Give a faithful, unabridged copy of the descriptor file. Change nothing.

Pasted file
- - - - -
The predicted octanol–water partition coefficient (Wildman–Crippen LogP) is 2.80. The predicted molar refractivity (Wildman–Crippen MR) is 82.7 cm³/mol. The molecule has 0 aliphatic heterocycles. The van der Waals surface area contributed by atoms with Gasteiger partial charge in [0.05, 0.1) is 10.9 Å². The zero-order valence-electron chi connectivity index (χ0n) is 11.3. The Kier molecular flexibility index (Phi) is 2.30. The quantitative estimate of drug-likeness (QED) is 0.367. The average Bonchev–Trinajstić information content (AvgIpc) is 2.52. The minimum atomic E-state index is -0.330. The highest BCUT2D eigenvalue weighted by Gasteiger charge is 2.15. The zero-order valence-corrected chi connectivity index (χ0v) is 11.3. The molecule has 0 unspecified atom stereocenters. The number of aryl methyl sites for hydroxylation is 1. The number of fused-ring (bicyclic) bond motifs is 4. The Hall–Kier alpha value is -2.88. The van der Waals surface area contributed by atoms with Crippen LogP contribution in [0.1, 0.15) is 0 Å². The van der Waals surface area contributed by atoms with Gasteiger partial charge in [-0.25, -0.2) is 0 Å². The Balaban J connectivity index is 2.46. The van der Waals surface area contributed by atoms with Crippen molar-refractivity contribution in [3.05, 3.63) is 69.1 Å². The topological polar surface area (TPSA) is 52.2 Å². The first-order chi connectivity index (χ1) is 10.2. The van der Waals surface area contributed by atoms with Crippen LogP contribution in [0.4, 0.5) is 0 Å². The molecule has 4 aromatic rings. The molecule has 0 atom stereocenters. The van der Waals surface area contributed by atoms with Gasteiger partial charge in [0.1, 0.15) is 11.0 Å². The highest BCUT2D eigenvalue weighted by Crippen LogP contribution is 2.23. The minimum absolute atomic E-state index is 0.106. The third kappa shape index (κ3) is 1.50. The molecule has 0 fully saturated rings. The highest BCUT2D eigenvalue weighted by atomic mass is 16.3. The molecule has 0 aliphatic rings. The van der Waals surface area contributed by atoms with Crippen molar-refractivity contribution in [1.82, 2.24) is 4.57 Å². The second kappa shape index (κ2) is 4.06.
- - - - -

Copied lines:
The predicted octanol–water partition coefficient (Wildman–Crippen LogP) is 2.80. The predicted molar refractivity (Wildman–Crippen MR) is 82.7 cm³/mol. The molecule has 0 aliphatic heterocycles. The van der Waals surface area contributed by atoms with Gasteiger partial charge in [0.05, 0.1) is 10.9 Å². The zero-order valence-electron chi connectivity index (χ0n) is 11.3. The Kier molecular flexibility index (Phi) is 2.30. The quantitative estimate of drug-likeness (QED) is 0.367. The average Bonchev–Trinajstić information content (AvgIpc) is 2.52. The minimum atomic E-state index is -0.330. The highest BCUT2D eigenvalue weighted by Gasteiger charge is 2.15. The zero-order valence-corrected chi connectivity index (χ0v) is 11.3. The molecule has 0 unspecified atom stereocenters. The number of aryl methyl sites for hydroxylation is 1. The number of fused-ring (bicyclic) bond motifs is 4. The Hall–Kier alpha value is -2.88. The van der Waals surface area contributed by atoms with Crippen LogP contribution in [0.1, 0.15) is 0 Å². The van der Waals surface area contributed by atoms with Gasteiger partial charge in [-0.25, -0.2) is 0 Å². The Balaban J connectivity index is 2.46. The van der Waals surface area contributed by atoms with Crippen molar-refractivity contribution in [3.05, 3.63) is 69.1 Å². The topological polar surface area (TPSA) is 52.2 Å². The first-order chi connectivity index (χ1) is 10.2. The van der Waals surface area contributed by atoms with Crippen LogP contribution in [0.4, 0.5) is 0 Å². The molecule has 4 aromatic rings. The molecule has 0 atom stereocenters. The van der Waals surface area contributed by atoms with Gasteiger partial charge in [0.1, 0.15) is 11.0 Å². The highest BCUT2D eigenvalue weighted by Crippen LogP contribution is 2.23. The minimum absolute atomic E-state index is 0.106. The third kappa shape index (κ3) is 1.50. The molecule has 0 fully saturated rings. The highest BCUT2D eigenvalue weighted by atomic mass is 16.3. The molecule has 0 aliphatic rings. The van der Waals surface area contributed by atoms with Crippen molar-refractivity contribution in [1.82, 2.24) is 4.57 Å². The second kappa shape index (κ2) is 4.06.